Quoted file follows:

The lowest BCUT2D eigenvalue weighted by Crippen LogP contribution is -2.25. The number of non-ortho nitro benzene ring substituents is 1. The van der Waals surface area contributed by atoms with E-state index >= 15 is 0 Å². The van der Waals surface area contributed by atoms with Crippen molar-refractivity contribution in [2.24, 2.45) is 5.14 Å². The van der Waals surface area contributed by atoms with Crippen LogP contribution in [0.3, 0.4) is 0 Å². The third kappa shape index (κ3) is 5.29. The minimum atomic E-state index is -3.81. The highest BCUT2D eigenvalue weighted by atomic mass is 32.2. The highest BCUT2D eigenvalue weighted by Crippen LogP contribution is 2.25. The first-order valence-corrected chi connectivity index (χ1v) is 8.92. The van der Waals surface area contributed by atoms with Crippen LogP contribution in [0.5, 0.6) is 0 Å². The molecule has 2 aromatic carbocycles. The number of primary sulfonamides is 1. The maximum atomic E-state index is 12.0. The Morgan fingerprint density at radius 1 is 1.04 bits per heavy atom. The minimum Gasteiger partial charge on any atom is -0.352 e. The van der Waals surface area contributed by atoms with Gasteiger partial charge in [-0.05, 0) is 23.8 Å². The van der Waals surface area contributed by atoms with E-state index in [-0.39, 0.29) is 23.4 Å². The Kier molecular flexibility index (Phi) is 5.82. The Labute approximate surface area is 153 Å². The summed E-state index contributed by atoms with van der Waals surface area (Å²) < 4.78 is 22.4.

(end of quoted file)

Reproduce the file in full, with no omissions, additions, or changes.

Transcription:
The lowest BCUT2D eigenvalue weighted by Crippen LogP contribution is -2.25. The number of non-ortho nitro benzene ring substituents is 1. The van der Waals surface area contributed by atoms with E-state index >= 15 is 0 Å². The van der Waals surface area contributed by atoms with Crippen molar-refractivity contribution in [2.24, 2.45) is 5.14 Å². The van der Waals surface area contributed by atoms with Crippen LogP contribution in [0.3, 0.4) is 0 Å². The third kappa shape index (κ3) is 5.29. The minimum atomic E-state index is -3.81. The highest BCUT2D eigenvalue weighted by atomic mass is 32.2. The highest BCUT2D eigenvalue weighted by Crippen LogP contribution is 2.25. The first-order valence-corrected chi connectivity index (χ1v) is 8.92. The van der Waals surface area contributed by atoms with Crippen LogP contribution in [0.5, 0.6) is 0 Å². The molecule has 2 aromatic carbocycles. The number of primary sulfonamides is 1. The maximum atomic E-state index is 12.0. The Morgan fingerprint density at radius 1 is 1.04 bits per heavy atom. The minimum Gasteiger partial charge on any atom is -0.352 e. The van der Waals surface area contributed by atoms with Gasteiger partial charge in [-0.05, 0) is 23.8 Å². The van der Waals surface area contributed by atoms with E-state index in [-0.39, 0.29) is 23.4 Å². The Kier molecular flexibility index (Phi) is 5.82. The Labute approximate surface area is 153 Å². The summed E-state index contributed by atoms with van der Waals surface area (Å²) < 4.78 is 22.4.